Telstra signs on to the NBN for $11bn

Telstra signs on to the NBN for $11bn

Summary: Telstra announced today that it had signed a non-binding agreement with the National Broadband Network (NBN) Company which will see it have a part in the roll-out of the network — being paid billions for use of its infrastructure and for the decommissioning of its copper and cable broadband networks.


Telstra announced today that it had signed a non-binding agreement with the National Broadband Network (NBN) Company which will see it have a part in the roll-out of the network.

The deal, which will see Telstra provide access to its infrastructure and decommission its copper network and cable broadband services, was expected to be worth $9 billion, according to a joint release by Prime Minister Kevin Rudd, Communications Minister Stephen Conroy and Finance Minister Lindsay Tanner. It will provide Telstra with a post-tax net present value of about $11 billion (which includes reforms leading to avoidance of costs such as maintaining the universal service obligation).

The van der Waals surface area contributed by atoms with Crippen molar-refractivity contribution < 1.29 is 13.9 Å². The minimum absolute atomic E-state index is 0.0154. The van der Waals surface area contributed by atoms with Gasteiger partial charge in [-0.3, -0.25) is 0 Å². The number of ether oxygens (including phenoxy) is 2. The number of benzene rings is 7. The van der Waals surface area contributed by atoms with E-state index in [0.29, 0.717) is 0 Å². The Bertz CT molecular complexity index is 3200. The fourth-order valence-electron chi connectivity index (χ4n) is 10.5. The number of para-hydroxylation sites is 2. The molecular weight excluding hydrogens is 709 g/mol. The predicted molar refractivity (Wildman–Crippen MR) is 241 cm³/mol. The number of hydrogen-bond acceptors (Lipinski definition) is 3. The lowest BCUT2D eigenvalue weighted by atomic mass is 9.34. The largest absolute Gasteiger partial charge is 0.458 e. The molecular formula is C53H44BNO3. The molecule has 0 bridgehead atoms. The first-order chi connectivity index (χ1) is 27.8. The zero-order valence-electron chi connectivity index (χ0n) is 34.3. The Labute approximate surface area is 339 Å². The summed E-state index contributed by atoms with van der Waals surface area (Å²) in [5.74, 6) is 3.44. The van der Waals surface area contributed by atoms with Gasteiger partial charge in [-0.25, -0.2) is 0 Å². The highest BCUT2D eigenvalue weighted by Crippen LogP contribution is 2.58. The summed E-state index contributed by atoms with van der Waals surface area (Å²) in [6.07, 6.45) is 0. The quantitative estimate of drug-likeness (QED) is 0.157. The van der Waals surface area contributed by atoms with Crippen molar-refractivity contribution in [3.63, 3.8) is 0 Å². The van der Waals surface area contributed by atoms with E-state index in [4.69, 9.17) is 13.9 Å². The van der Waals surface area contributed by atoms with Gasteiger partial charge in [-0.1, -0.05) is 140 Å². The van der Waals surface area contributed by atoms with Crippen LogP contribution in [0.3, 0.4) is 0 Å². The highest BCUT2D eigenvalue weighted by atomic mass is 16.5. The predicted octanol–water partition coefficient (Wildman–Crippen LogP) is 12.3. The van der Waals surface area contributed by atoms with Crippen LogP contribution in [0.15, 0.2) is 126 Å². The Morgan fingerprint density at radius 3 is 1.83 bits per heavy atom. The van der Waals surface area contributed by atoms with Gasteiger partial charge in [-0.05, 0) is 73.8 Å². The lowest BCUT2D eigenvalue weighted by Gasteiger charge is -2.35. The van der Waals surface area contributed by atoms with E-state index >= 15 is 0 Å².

The government had been seeking a commercial arrangement with Telstra to avoid the need for a duplication of infrastructure for the national roll-out of its $43 billion broadband network.

Under the deal, NBN Co will have access to Telstra's backhaul fibre and its network of pits, ducts and wires.

Telstra has also agreed that as the government's planned network is rolled out, it will migrate its customers from its copper and cable networks to the new fibre network. The company will, however, still use its cable network to fulfil its contract with pay TV company Foxtel.